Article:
The Commerce Commission has today issued new guidance to help businesses understand how and when they can collaborate in response to an emergency – such as working together in regions impacted by Cyclone Gabrielle.
“It’s been devastating to see what’s happened in Northland, Auckland, Tairāwhiti Gisborne and Hawke’s Bay with the extreme weather events this year, and in these emergency situations businesses may need to collaborate in response to the emergency,” said Dr John Small, Chair of the Commerce Commission.
In releasing the Business collaboration in response to an emergency guidance, Dr Small says the Commission wants to ensure businesses have simple and clear information about how they can work together to maintain the supply of goods and services during an emergency situation.
Dr Small says competition benefits consumers even in times of crisis. However, the Commission is equally conscious of concerns that uncertainty over competition law enforcement could impede necessary co-operation in an emergency situation.
The guidance sets out the factors that the Commission will take into account when considering approaches from businesses who want to collaborate in response to an emergency.
“It is important that New Zealanders continue to have confidence in markets and that consumers continue to experience the benefits of competition,” Dr Small says.
“Competition encourages businesses to offer lower prices, better services and higher quality goods, as well as incentivising businesses to innovate and improve efficiency.”
“Therefore, this guidance will apply only in response to a genuine emergency: where a State of Emergency is in effect, or where the Commission otherwise advises that the situation warrants it. The Commission will not tolerate collaborations that have the purpose of profiteering or otherwise taking advantage of an emergency for commercial gain.”
Dr Small says the guidance emphasises the need for business to think carefully about the duration and nature of any collaboration and encouraged businesses to reach out to the Commission early if they think they will need to collaborate in the event of an emergency.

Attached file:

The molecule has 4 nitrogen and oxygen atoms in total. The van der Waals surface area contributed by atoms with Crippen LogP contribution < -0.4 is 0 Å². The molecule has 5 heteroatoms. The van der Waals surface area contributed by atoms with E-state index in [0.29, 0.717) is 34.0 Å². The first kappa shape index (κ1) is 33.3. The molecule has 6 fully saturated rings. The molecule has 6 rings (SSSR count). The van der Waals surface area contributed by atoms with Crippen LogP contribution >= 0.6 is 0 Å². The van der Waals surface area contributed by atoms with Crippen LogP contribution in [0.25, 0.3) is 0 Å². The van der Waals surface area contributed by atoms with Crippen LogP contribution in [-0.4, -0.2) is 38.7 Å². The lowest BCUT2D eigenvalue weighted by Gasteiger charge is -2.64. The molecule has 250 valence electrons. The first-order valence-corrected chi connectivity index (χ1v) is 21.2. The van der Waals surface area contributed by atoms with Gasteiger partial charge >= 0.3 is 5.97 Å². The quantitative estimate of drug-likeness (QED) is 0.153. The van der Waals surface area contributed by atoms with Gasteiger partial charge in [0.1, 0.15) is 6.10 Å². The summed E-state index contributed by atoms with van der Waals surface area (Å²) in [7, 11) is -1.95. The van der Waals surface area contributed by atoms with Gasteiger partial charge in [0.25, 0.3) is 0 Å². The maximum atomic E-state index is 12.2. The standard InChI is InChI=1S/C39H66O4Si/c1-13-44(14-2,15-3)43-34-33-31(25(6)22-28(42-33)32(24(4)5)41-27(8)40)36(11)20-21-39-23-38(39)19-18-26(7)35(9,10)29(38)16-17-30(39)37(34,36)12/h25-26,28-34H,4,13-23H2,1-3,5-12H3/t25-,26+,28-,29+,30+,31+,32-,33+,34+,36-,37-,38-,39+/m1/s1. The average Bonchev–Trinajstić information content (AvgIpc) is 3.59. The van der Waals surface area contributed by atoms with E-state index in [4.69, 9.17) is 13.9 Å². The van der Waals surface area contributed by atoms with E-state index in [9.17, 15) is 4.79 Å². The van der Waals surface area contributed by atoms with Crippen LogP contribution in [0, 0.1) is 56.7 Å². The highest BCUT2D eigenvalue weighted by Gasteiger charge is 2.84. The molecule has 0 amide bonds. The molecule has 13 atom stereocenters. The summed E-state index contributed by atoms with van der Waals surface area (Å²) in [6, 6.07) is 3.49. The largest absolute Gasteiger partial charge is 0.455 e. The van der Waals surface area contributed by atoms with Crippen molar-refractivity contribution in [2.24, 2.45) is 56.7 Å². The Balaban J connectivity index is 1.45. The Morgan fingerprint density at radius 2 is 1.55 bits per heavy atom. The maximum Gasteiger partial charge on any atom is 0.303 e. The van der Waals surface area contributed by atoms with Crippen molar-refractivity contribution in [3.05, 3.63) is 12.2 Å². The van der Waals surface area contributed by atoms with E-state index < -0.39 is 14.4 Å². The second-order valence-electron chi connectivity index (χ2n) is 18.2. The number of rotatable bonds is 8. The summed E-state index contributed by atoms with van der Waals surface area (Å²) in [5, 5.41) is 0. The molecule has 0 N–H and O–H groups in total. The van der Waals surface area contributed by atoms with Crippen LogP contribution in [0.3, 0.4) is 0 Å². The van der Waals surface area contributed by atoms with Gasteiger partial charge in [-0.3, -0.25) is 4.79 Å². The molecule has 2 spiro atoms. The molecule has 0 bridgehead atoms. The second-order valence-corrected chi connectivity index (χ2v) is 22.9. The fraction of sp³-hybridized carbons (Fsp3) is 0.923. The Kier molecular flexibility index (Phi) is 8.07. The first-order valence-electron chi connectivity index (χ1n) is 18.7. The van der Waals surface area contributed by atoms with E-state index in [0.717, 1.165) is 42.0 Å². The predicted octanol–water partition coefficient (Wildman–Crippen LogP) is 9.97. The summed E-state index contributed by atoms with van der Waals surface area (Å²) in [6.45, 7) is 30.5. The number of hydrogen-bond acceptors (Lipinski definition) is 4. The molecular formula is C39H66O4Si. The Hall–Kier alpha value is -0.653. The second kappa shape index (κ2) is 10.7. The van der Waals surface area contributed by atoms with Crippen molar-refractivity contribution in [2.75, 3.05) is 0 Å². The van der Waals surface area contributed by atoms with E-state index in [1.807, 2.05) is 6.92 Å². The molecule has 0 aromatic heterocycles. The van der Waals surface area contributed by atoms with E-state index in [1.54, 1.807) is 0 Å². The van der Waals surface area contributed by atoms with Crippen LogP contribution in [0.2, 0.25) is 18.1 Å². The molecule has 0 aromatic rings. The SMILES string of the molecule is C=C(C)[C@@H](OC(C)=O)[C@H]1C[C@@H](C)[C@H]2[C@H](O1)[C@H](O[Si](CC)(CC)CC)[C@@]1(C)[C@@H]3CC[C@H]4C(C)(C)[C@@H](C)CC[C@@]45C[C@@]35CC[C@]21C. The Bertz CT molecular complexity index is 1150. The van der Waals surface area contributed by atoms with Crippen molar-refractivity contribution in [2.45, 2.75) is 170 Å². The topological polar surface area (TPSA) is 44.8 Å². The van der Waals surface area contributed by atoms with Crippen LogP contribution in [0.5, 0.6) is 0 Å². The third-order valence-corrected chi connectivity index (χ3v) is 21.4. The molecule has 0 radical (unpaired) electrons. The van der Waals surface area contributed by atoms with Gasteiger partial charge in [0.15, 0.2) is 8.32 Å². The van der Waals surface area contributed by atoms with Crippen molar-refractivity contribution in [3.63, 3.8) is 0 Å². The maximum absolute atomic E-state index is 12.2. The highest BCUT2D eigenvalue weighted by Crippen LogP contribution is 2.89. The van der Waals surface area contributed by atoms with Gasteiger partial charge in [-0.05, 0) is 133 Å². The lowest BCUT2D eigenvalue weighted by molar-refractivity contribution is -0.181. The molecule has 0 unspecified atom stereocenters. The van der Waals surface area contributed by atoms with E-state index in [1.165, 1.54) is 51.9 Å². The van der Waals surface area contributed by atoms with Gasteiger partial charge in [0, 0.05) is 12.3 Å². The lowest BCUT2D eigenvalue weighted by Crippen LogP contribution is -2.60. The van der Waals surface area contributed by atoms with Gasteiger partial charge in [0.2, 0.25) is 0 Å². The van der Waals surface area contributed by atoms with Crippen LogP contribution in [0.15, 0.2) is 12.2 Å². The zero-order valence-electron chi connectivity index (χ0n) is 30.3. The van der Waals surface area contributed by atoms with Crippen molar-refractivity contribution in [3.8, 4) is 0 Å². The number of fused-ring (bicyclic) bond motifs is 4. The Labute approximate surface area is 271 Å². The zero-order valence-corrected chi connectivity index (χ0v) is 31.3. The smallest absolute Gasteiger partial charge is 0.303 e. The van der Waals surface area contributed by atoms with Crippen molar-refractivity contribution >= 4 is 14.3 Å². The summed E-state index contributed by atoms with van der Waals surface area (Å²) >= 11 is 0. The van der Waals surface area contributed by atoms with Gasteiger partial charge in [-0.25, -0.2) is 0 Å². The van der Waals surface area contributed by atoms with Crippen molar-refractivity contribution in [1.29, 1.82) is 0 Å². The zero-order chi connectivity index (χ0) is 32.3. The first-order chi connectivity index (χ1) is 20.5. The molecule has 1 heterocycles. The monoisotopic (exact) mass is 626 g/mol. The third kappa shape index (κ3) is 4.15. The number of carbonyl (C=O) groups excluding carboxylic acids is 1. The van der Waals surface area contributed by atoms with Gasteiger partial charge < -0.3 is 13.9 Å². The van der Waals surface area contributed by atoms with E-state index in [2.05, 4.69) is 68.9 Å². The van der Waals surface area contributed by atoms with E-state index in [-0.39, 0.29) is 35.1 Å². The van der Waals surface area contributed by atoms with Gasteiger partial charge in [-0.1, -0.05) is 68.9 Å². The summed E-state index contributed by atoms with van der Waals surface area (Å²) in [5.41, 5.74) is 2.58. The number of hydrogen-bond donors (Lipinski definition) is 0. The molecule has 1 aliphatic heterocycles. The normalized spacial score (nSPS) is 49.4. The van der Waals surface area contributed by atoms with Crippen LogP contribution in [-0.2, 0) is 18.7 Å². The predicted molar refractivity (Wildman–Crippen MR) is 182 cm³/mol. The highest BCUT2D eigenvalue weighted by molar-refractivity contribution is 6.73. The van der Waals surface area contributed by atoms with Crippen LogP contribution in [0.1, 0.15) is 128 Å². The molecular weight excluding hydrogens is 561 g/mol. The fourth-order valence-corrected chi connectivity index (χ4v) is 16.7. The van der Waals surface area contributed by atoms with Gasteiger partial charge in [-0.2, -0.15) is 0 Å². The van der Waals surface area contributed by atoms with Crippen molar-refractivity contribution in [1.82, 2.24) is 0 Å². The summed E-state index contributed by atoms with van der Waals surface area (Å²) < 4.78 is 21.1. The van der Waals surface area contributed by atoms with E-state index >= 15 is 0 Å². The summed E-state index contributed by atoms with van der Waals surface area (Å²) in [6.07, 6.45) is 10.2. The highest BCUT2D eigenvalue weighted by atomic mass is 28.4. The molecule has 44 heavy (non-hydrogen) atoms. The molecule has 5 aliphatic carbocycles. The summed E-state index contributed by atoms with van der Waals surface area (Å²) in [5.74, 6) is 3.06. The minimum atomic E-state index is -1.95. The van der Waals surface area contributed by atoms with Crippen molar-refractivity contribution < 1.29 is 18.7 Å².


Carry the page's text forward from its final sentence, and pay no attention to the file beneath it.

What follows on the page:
He said the Commission will also be reaching out to procurers in the public and private sectors to talk with them about competition issues, including cartel conduct and how to spot it.
Cartel conduct harms consumers by preventing businesses from competing to provide better quality services at better prices, and it harms businesses that are trying to compete fairly.
In March 2020, the Commission announced its approach to cooperation between businesses for the provision of essential goods and services in response to the COVID-19 pandemic. It noted that it had no intention of taking enforcement action under the Commerce Act against businesses who are cooperating to ensure New Zealanders continue to be supplied with essential goods and services during that time.
In May 2020, the Commission issued guidance on how it would assess business collaborations that were being entered into in a response to COVID-19.
The Commission had a number of approaches from businesses wishing to collaborate to ensure the provision of essential goods and services. The Commission’s experience during the COVID-19 period was that businesses that approached it about collaboration were concerned about whether the Commission might consider it to be cartel conduct.
This guidance has now been updated to apply to emergency situations more generally.
The guidance has also been broadened to include essential and non-essential goods and services and encourages businesses to engage with us if they are contemplating collaboration with competitors.
Click here for the Business collaboration in response to an emergency guidance.